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World record-breaking mountaineer and adventurer Jake Meyer was kind enough to answer a few questions for us recently about his summit conquests to date, which include Mount Everest and K2. A keynote speaker and commissioned officer in the British Army Reserve, Jake has also been to 45 countries throughout the world and reached the highest point in 27 of them.
Here’s what he had to say…
Jake, give us the basics – where are you from, how old are you, family, background, etc?
I’m 35, I live in London with my wife Saskia and daughters Ottalie (4) and Poppy (2).
What do you do to chill out? Any hobbies?
I travel a lot with work (and climbing), so any time spent with the family is rather precious.
And what do you do for a living?
I am a management development consultant for a global performance improvement business. I work with people and teams all around the world to help make them even better.
What sparked your passion for mountaineering?
I got into climbing when I was just 12 years old. When I was at school, I wasn’t particularly good at traditional ball sports (rugby, football, cricket), and so when an opportunity came up to try some rock climbing, I signed up for it, and completely fell in love with it. For me, the beauty of climbing (unlike most sports) is that you are only completing against yourself – you choose the mountains, the routes and the adventures which inspire and will challenge you.
At just 21 years old, you completed the Seven Summits – what motivated you to achieve that goal?
When I was 14, I read an article about a climber called Sundeep Dhillon, who aged 28, had just become the youngest person in the world to have completed the 7 Summits. Despite the fact that I’d never climbed a mountain, and never climbed outside the UK before, I quite literally set my sights as high as possible – determined that this was a record that I could beat.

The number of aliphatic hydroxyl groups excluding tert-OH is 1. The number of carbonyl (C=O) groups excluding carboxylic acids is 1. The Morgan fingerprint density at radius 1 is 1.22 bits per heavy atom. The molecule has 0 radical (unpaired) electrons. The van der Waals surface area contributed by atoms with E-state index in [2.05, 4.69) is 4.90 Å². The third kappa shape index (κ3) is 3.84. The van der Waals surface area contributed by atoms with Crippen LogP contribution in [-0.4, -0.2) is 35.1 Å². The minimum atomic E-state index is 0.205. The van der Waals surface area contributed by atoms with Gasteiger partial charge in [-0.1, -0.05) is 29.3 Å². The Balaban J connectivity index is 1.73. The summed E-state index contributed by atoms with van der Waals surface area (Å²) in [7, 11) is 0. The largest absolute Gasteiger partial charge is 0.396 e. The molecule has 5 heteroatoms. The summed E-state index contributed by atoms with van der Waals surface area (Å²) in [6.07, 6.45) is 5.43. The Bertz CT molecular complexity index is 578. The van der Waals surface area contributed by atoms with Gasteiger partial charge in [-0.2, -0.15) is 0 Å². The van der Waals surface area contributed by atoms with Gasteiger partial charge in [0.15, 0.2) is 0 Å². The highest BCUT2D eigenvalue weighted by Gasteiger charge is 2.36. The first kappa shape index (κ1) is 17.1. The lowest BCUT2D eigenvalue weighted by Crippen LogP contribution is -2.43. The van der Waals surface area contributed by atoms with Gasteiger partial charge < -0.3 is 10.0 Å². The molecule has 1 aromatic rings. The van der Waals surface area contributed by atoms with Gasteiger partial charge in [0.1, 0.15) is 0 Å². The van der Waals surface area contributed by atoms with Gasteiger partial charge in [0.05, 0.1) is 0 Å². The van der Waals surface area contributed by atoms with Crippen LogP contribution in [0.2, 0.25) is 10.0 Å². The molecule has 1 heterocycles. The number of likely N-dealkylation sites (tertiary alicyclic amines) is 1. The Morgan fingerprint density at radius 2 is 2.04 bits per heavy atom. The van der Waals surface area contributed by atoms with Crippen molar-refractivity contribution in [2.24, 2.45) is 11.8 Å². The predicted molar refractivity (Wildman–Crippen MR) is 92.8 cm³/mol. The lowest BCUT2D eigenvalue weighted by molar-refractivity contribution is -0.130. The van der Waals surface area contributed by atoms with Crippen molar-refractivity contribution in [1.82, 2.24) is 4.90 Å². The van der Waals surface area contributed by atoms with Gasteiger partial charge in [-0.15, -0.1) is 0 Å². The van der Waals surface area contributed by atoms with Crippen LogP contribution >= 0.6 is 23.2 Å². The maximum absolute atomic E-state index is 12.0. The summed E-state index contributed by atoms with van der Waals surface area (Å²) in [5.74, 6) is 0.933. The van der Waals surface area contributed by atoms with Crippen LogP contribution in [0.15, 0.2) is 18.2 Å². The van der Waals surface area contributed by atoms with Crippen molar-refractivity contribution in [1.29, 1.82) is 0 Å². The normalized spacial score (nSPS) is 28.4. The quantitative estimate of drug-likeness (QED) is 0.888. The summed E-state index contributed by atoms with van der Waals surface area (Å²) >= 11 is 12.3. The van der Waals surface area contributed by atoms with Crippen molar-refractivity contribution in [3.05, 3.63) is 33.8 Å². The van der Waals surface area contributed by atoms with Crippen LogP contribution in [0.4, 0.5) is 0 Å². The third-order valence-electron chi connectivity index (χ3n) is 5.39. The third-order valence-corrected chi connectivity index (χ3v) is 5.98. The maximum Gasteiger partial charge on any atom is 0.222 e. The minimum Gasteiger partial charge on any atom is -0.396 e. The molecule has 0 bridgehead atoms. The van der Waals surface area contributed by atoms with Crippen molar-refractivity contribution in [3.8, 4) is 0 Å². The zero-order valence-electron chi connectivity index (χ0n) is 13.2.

What’s the most difficult climb you’ve ever attempted, and which has been your favourite overall?
By far and away, K2. K2 is the second highest mountain in the world, and richly deserves the moniker of ‘the savage mountain’. It’s taken me 10 years, and 3 attempts, but finally last summer I reached the summit. For me it’s been a much greater challenge than Everest, and as a result, a much greater sense of achievement for having finally got to the top.
One bit of kit that you absolutely couldn’t do without?
Other than the obvious (it’s a bit difficult to climb mountains without ice axe, crampons etc), I’m a big believer, that if you are going to choose to put yourself in a fundamentally uncomfortable environment, then you might as well try and make it as comfortable as possible. Recently I’ve been taking portable speakers that I can charge on a solar panel – that helped keep me sane! The other must have (if you’re using a stove) is a flint and steel. Beats matches or lighters any day!
Has there been one defining moment for you while climbing? Something that really stuck with you?
Summiting K2 was my proudest moment, but reaching the summit of Everest changed my life. I never quite appreciated what would come after achieving my life’s ambition at 21.
While it might pale a bit in comparison to other places you’ve been, have you done any hiking in Northern Ireland or Ireland?
I had a very wet couple of days on Carrantuohill a few years ago, but other than that, my experience of hiking in NI/Eire is sadly rather limited!
What’s one piece of advice you’d give anyone hoping to start climbing mountains, no matter who or where they are?
Go! Just go. Find a friend, go for a walk in the hills. Go to a climbing gym and start to build up some experience. Sign up for a trip to Everest Basecamp, the Inca Trail or Kilimanjaro. As long as you have a very basic level of fitness (and I mean basic), there is very little that should stand in your way.